The Restless Planet is expected to open in early 2008 and is part of the City of Arabia, which is one of the many projects of Dubailand.
It is best described by Dr Dixon as a "virtual Jurassic Park in that the main exhibition areas will have moving dinosaurs. You will travel through scenes involving dinosaurs in spectacular ways and some of it will be like being amongst living dinosaurs".
The half-a-million square foot, fully air-conditioned theme park also plans to have a scientific exhibition with the fossil remains of real dinosaurs.
A recent exhibit of a mobile Tarbosaurus that was on display at this year's Arabian Travel Market was a sample of what would be on offer at the Restless Planet.
The 7-metre long, 4-metre high and 1.8 ton heavy model was made of a stainless steel frame covered with specially handcrafted foam.
A patented silicon layer covering the foam was made in such a way that it resembled indented skin, which was then daubed with shades of paint for a realistic effect.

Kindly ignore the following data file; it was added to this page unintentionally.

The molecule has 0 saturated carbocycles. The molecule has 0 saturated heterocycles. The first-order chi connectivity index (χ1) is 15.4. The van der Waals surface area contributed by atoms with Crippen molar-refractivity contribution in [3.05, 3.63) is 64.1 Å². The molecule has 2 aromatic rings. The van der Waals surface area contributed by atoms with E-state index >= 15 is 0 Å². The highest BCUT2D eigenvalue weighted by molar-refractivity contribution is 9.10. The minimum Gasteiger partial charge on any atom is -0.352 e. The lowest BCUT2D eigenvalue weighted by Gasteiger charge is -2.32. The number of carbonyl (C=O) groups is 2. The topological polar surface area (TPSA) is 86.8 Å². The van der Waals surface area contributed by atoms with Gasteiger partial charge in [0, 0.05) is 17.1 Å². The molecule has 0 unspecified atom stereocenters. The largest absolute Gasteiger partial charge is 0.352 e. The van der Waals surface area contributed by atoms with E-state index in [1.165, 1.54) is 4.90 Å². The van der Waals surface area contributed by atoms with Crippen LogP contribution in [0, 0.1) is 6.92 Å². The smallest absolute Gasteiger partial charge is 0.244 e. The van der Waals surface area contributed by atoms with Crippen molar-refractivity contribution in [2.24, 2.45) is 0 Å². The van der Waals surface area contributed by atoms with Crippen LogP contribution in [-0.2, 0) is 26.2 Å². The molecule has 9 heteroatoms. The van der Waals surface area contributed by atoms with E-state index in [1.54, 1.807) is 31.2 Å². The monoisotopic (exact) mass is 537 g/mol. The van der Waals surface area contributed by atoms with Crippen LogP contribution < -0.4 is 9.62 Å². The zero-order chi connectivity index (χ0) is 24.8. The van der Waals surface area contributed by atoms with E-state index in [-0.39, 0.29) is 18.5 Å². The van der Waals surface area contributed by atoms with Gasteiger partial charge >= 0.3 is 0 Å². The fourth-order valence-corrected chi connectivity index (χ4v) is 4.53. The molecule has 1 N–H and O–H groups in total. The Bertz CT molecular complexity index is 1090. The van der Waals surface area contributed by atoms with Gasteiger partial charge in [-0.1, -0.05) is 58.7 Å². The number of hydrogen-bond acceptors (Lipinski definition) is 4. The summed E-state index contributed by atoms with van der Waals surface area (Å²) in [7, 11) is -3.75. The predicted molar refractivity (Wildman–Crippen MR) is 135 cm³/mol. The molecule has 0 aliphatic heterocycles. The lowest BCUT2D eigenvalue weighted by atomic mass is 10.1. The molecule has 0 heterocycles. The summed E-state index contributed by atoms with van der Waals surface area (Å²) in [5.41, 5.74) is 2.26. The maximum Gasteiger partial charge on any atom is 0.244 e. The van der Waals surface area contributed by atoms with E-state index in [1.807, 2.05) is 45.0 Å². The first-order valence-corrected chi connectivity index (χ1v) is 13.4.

The frame was packed with a host of cylinders that facilitated movement and made the animal model curl its lip, move its eyes, swing its head from side to side and even lunge forward.
Life-size Animatronics models will exist in front of a computer generated backdrop that will display prehistoric scenes that could vary from a herd of dinosaurs or just marvellous landscapes.
No risk factor
"The technologies are all known — tried and tested — so there's absolutely no risk factor at all. This project will just bring the different technologies together and it will do so on an unprecedented scale," Dr Dixon says.
A Tarbosaurus model at the Arabian Travel Market in Dubai